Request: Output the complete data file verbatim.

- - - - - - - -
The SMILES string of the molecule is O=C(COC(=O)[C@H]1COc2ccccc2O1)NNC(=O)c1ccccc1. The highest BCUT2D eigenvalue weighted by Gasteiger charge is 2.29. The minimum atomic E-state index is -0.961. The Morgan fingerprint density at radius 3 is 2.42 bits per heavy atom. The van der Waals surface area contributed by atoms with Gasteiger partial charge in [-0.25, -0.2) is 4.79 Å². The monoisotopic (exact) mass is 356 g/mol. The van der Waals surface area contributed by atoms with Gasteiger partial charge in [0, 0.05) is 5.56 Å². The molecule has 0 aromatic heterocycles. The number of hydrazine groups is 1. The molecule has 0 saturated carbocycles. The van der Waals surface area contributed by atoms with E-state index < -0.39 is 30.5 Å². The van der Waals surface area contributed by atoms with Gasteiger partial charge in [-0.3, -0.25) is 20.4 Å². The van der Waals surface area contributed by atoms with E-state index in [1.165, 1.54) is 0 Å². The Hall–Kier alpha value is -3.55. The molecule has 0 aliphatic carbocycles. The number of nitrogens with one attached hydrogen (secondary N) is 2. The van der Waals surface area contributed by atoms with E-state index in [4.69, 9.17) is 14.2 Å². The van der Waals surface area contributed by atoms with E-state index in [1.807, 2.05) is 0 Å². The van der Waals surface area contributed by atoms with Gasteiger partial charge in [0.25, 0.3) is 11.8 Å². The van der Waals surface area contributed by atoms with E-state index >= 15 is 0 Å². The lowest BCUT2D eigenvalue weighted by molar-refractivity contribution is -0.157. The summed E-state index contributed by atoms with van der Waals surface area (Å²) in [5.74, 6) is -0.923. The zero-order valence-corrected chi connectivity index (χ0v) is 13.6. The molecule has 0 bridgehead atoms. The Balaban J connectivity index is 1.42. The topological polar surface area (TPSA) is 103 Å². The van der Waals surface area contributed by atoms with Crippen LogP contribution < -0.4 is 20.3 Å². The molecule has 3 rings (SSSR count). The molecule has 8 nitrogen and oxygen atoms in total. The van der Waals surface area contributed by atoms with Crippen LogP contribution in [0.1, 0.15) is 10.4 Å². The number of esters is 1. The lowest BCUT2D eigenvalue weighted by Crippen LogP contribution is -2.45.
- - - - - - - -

The SMILES string of the molecule is O=C(COC(=O)[C@H]1COc2ccccc2O1)NNC(=O)c1ccccc1. The highest BCUT2D eigenvalue weighted by Gasteiger charge is 2.29. The minimum atomic E-state index is -0.961. The Morgan fingerprint density at radius 3 is 2.42 bits per heavy atom. The van der Waals surface area contributed by atoms with Gasteiger partial charge in [-0.25, -0.2) is 4.79 Å². The monoisotopic (exact) mass is 356 g/mol. The van der Waals surface area contributed by atoms with Gasteiger partial charge in [0, 0.05) is 5.56 Å². The molecule has 0 aromatic heterocycles. The number of hydrazine groups is 1. The molecule has 0 saturated carbocycles. The van der Waals surface area contributed by atoms with E-state index < -0.39 is 30.5 Å². The van der Waals surface area contributed by atoms with Gasteiger partial charge in [-0.3, -0.25) is 20.4 Å². The van der Waals surface area contributed by atoms with E-state index in [1.165, 1.54) is 0 Å². The Hall–Kier alpha value is -3.55. The molecule has 0 aliphatic carbocycles. The number of nitrogens with one attached hydrogen (secondary N) is 2. The van der Waals surface area contributed by atoms with E-state index in [4.69, 9.17) is 14.2 Å². The van der Waals surface area contributed by atoms with E-state index in [1.807, 2.05) is 0 Å². The van der Waals surface area contributed by atoms with Gasteiger partial charge in [0.25, 0.3) is 11.8 Å². The van der Waals surface area contributed by atoms with E-state index >= 15 is 0 Å². The lowest BCUT2D eigenvalue weighted by molar-refractivity contribution is -0.157. The summed E-state index contributed by atoms with van der Waals surface area (Å²) in [5.74, 6) is -0.923. The zero-order valence-corrected chi connectivity index (χ0v) is 13.6. The molecule has 0 bridgehead atoms. The Balaban J connectivity index is 1.42. The topological polar surface area (TPSA) is 103 Å². The van der Waals surface area contributed by atoms with Crippen LogP contribution < -0.4 is 20.3 Å². The molecule has 3 rings (SSSR count). The molecule has 8 nitrogen and oxygen atoms in total. The van der Waals surface area contributed by atoms with Crippen LogP contribution in [0.1, 0.15) is 10.4 Å². The number of esters is 1. The lowest BCUT2D eigenvalue weighted by Crippen LogP contribution is -2.45.